Directed by Martin Scorsese.
Starring Andrew Garfield, Adam Driver, Liam Neeson, Tadanobu Asano, and Ciarán Hinds.
Martin Scorsese’s SILENCE tells the story of two Christian missionaries (Andrew Garfield and Adam Driver) who face the ultimate test of faith when they travel to Japan in search of their missing mentor (Liam Neeson) – at a time when Christianity was outlawed and their presence forbidden.
The mighty hand of Catholicism, those harsh concepts of guilt, redemption, hang heavy over the films of Martin Scorsese. Taxi Driver, through the grime and scum fundamentally hinges on that of redemption through vengeance, the need to purge the darkness to find light. Goodfellas is a film of guilt, Cape Fear – a film of madness stemming from the delusion of God. 28 years in the making, Silence drenches the soul through gob-smacking religious rigour. And that mighty hand, hanging for so long, finally comes crashing down, creating a tsunami of immensely personal moral guilt. It’s Scorsese’s confession, his cleansing of the soul.
Having received a letter from their mentor Father Cristovao Ferreira (Liam Neeson) revealing his apostasy following a failed attempt at spreading the word of Christianity through 17th century Japan, Jesuit priests Rodrigues (Andrew Garfield) and Francisco (Adam Driver) succeed in persuading Father Valignano (Ciaran Hinds) to let them travel to Japan in order to locate and rescue him. Once arrived, they find themselves treated at once as Messianic figures, at once as fugitives. On their tail is Mokichi (a hysterically unsettling Shinya Tsukamoto)-part Hans Landa, part pantomime villain.
The first hour-the film is split into three vague chapters-runs rich with religious allegory as Rodrigues and Francisco find themselves treated as figures reminiscent of the Messiah. Recently landed, they wander through a village gripped by the paranoia of being caught in the possession of Christian paraphernalia, yet their appearance brings hope. People travel to witness them, to be in their presence, and this burden begins to weigh heavy.
The second chapter, a deeply cruel, almost incessantly tragic torture of the soul is a test of faith, a nasty obstacle course of religious do’s and don’t’s. Moments of optimism are sparse. Rodrigues and Francisco, but egg shells ready to break, attempt to hold their faith as their beliefs are tested to the very limit. Mokichi, gleefully morally ugly, questions Rodrigues’ role as an ambassador of Jesus, toying and torturing those praying at his feet.
The third placates physical torture for that of something far more emotional, more deeply philosophical and it’s here where that mammoth runtime is justified. At 161 minutes, it’s long, yet where his previous – Wolf of Wall Street – suffered from excess flab, Silence exploits repetition and vast chasms of nothingness in a manner reminiscent of a grandiose religious experience. That silence, the horrifying void of the unlistenable, the absence of answers, the absence of proof, the absence of God, pummels.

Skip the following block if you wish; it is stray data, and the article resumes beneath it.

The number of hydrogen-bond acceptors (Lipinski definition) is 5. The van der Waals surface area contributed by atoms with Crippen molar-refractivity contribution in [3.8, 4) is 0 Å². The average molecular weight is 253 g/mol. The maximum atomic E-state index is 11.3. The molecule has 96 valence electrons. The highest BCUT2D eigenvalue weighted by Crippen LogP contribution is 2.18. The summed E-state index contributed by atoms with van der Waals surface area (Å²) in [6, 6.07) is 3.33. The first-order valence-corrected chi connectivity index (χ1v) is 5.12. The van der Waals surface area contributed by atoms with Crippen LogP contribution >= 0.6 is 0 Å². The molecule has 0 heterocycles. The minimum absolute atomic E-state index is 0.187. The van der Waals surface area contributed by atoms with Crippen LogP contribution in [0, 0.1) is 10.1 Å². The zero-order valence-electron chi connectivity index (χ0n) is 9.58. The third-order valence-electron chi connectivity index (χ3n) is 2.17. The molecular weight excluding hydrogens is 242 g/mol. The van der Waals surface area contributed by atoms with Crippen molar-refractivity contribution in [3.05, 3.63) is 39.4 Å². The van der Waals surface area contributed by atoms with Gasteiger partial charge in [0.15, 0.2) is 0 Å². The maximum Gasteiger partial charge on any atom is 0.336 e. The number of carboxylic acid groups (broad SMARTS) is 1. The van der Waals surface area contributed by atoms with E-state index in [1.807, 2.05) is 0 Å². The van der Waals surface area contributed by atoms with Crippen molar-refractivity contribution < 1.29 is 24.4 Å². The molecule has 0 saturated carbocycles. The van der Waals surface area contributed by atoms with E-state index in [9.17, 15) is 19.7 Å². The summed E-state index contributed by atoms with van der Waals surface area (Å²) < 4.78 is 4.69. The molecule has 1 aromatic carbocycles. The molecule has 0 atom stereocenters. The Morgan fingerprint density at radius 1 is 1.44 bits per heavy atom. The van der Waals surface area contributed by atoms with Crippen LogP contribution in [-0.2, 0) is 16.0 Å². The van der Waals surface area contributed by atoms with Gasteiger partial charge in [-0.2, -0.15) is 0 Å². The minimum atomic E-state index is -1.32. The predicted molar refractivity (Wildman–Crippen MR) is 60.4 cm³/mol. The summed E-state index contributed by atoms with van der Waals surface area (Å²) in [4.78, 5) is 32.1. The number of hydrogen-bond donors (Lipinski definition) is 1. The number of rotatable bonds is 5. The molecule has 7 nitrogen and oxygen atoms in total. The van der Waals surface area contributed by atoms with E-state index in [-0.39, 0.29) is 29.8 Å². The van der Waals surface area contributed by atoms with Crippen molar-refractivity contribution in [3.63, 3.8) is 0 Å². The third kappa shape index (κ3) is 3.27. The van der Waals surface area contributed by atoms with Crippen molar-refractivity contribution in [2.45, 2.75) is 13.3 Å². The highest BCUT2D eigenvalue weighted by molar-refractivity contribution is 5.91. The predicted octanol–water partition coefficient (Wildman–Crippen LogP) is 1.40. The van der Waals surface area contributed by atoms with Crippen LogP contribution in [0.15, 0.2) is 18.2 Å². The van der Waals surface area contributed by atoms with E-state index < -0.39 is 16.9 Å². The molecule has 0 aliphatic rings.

Scorsese never takes sides. Christianity is never the “right path,” nor is Buddhism. Through the horror, he attempts to find light, ultimately failing. As the bodies fall, Rodrigues stands tall whilst being reminded of his actions as being deeply un-Christian. His faith is twisted and pulled like a play thing. Only the Japanese leaders are portrayed with true villainy, yet Scorsese again brings depth. Strange white men descended upon Japan to spread the word of a God the Japanese chose not to believe, choosing to undermine Buddhism as if inferior to the power of Jesus and Scorsese-although clearly and rightly sympathising with the Jesuits-discusses with a deft touch.
Both Adam Driver and Andrew Garfield have long impressed, yet with Silence, they are revelatory. Driver, dropping both weight and that puppy dog charm so evident in Paterson, wanders with shoulders drooped, the burden of God reducing him to skin and bones. Garfield-his hair a gift in itself-appearing in almost every scene, performs with immense maturity. Where his accent slips on the rare occasion, his vulnerability and steely eyed determination in the face of such hate overwrites all. It’s a pair of truly brilliant performances.
Not since The Aviator has Scorsese presented a film of such jaw-dropping quality. Silence wrenches and wretches, it evolves, steeping in its existentialism. Waiting 28 years gave it reason, gave it time to ruminate and marinade and with time, it will become a very different beast. It’s something to be celebrated.
Flickering Myth Rating – Film: ★ ★ ★ ★ ★ / Movie: ★ ★ ★ ★ ★